With the normalization of mass shootings in the United States it is more than understandable that members of Congress feared for their lives when they learned protestors had forced their way into the Capitol in unknown numbers and were roaming around at will.
But by the time it was over we knew that: only five weapons were seized by police so most of the intruders were probably unarmed; the only shots fired were by police who killed an unarmed female protestor; video and photos showed the demonstrators taking pictures of chambers and art work like they were tourists; and the occupiers were peacefully led out of the Capitol six hours later. (Had they been anti-racism protestors one wonders how differently it would have ended.)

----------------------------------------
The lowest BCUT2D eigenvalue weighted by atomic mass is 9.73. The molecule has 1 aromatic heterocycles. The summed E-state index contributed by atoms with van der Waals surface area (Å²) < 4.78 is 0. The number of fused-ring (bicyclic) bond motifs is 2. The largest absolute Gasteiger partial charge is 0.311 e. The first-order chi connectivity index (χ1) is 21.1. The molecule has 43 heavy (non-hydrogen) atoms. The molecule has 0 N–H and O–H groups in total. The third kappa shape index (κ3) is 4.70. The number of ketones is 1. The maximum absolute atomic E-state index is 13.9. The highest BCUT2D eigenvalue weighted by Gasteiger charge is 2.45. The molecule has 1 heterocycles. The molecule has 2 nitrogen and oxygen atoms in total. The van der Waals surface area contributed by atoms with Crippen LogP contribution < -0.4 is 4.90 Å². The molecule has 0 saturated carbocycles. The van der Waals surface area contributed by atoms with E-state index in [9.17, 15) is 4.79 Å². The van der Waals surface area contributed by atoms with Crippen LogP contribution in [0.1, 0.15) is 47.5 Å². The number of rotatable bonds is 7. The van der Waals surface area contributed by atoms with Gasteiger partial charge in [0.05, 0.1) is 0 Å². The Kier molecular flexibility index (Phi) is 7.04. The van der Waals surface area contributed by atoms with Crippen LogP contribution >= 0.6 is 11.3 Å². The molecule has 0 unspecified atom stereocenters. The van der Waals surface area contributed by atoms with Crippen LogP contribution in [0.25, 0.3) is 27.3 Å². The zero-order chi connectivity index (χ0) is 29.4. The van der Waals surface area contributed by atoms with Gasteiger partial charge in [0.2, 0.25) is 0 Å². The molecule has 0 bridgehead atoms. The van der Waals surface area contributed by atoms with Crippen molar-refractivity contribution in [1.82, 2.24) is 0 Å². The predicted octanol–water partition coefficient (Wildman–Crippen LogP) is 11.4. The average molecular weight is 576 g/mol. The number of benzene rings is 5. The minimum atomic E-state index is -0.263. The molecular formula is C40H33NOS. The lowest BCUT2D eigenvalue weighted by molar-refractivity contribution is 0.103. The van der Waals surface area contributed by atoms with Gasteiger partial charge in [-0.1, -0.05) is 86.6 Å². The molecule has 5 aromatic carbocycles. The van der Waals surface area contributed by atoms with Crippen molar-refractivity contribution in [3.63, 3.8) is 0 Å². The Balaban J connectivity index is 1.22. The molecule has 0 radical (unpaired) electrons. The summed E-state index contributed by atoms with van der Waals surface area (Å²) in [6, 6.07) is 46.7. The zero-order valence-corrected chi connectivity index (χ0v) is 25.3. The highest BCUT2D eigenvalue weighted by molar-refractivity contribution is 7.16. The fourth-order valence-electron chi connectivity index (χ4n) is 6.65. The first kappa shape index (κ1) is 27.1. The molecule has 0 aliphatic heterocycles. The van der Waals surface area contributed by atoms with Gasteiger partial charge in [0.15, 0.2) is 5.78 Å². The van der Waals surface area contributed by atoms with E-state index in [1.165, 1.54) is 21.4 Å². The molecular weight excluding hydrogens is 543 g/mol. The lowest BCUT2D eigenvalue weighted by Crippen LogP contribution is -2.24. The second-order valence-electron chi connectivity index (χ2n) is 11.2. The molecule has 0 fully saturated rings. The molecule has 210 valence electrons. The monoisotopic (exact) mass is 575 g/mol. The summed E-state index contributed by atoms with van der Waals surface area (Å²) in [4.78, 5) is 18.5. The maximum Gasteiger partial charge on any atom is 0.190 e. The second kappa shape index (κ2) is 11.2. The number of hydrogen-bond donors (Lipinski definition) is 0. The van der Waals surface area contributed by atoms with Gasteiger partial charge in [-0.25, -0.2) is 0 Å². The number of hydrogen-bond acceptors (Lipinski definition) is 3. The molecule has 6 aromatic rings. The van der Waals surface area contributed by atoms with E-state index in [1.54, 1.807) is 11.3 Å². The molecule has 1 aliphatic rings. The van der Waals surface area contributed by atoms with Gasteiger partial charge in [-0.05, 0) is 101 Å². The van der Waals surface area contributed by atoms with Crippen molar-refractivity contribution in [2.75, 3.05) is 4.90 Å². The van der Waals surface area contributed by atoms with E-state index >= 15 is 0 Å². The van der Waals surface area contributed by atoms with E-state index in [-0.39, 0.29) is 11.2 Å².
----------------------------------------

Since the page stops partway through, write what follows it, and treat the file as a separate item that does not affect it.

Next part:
A dramatic event such as this is an old-time reporter’s dream, to just describe the facts and details as they emerged, painting a picture in words in print or on the radio. With so many mobile phone pictures and video as well as TV cameras everywhere, that journalistic function has been greatly diminished if not extinguished. In its place are preaching, partisan, editorialists masquerading as mainstream journalists.
By the time it was over it was clear what had not happened: it wasn’t a “coup,” it wasn’t an “insurrection,” it had nothing to do with Putin, or China or Iran and it wasn’t like Pearl Harbor, as Sen. Chuck Schumer ridiculously tried to call it.
It wasn’t the storming of a “temple of democracy,” interrupting Congress’ “sacred duty,” or “desecrating” the “hallowed halls” of the Capitol. Such quasi-religious rhetoric inflates the self-importance of officials elevating themselves above the people they are supposed to serve.